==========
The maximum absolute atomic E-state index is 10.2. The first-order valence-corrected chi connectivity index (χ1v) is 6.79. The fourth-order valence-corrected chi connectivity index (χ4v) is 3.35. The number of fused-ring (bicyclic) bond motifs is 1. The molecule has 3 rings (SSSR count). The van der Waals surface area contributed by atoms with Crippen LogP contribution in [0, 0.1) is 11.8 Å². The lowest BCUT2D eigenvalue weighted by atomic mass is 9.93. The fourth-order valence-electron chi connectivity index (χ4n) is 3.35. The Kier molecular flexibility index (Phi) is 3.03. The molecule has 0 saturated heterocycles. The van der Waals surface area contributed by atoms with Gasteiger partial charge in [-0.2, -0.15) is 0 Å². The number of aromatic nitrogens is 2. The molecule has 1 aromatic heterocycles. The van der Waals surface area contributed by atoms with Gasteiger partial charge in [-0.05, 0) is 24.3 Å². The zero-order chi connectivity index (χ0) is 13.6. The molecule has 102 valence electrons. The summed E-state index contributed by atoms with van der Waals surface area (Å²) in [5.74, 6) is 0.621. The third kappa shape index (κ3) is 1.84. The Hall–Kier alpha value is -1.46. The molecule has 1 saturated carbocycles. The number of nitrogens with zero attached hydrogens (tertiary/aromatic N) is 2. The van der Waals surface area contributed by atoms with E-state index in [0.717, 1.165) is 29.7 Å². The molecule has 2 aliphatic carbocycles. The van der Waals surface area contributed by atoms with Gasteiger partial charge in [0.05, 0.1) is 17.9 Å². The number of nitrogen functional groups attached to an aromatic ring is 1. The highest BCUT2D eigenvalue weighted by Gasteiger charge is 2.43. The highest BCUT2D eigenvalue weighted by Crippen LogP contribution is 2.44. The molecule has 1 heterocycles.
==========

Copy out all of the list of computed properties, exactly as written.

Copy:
The maximum absolute atomic E-state index is 10.2. The first-order valence-corrected chi connectivity index (χ1v) is 6.79. The fourth-order valence-corrected chi connectivity index (χ4v) is 3.35. The number of fused-ring (bicyclic) bond motifs is 1. The molecule has 3 rings (SSSR count). The van der Waals surface area contributed by atoms with Crippen LogP contribution in [0, 0.1) is 11.8 Å². The lowest BCUT2D eigenvalue weighted by atomic mass is 9.93. The fourth-order valence-electron chi connectivity index (χ4n) is 3.35. The Kier molecular flexibility index (Phi) is 3.03. The molecule has 0 saturated heterocycles. The van der Waals surface area contributed by atoms with Gasteiger partial charge in [-0.2, -0.15) is 0 Å². The number of aromatic nitrogens is 2. The molecule has 1 aromatic heterocycles. The van der Waals surface area contributed by atoms with Gasteiger partial charge in [-0.05, 0) is 24.3 Å². The zero-order chi connectivity index (χ0) is 13.6. The molecule has 102 valence electrons. The summed E-state index contributed by atoms with van der Waals surface area (Å²) in [5.74, 6) is 0.621. The third kappa shape index (κ3) is 1.84. The Hall–Kier alpha value is -1.46. The molecule has 1 saturated carbocycles. The number of nitrogens with zero attached hydrogens (tertiary/aromatic N) is 2. The van der Waals surface area contributed by atoms with E-state index in [0.717, 1.165) is 29.7 Å². The molecule has 2 aliphatic carbocycles. The van der Waals surface area contributed by atoms with Gasteiger partial charge in [0.05, 0.1) is 17.9 Å². The number of nitrogen functional groups attached to an aromatic ring is 1. The highest BCUT2D eigenvalue weighted by Gasteiger charge is 2.43. The highest BCUT2D eigenvalue weighted by Crippen LogP contribution is 2.44. The molecule has 1 heterocycles.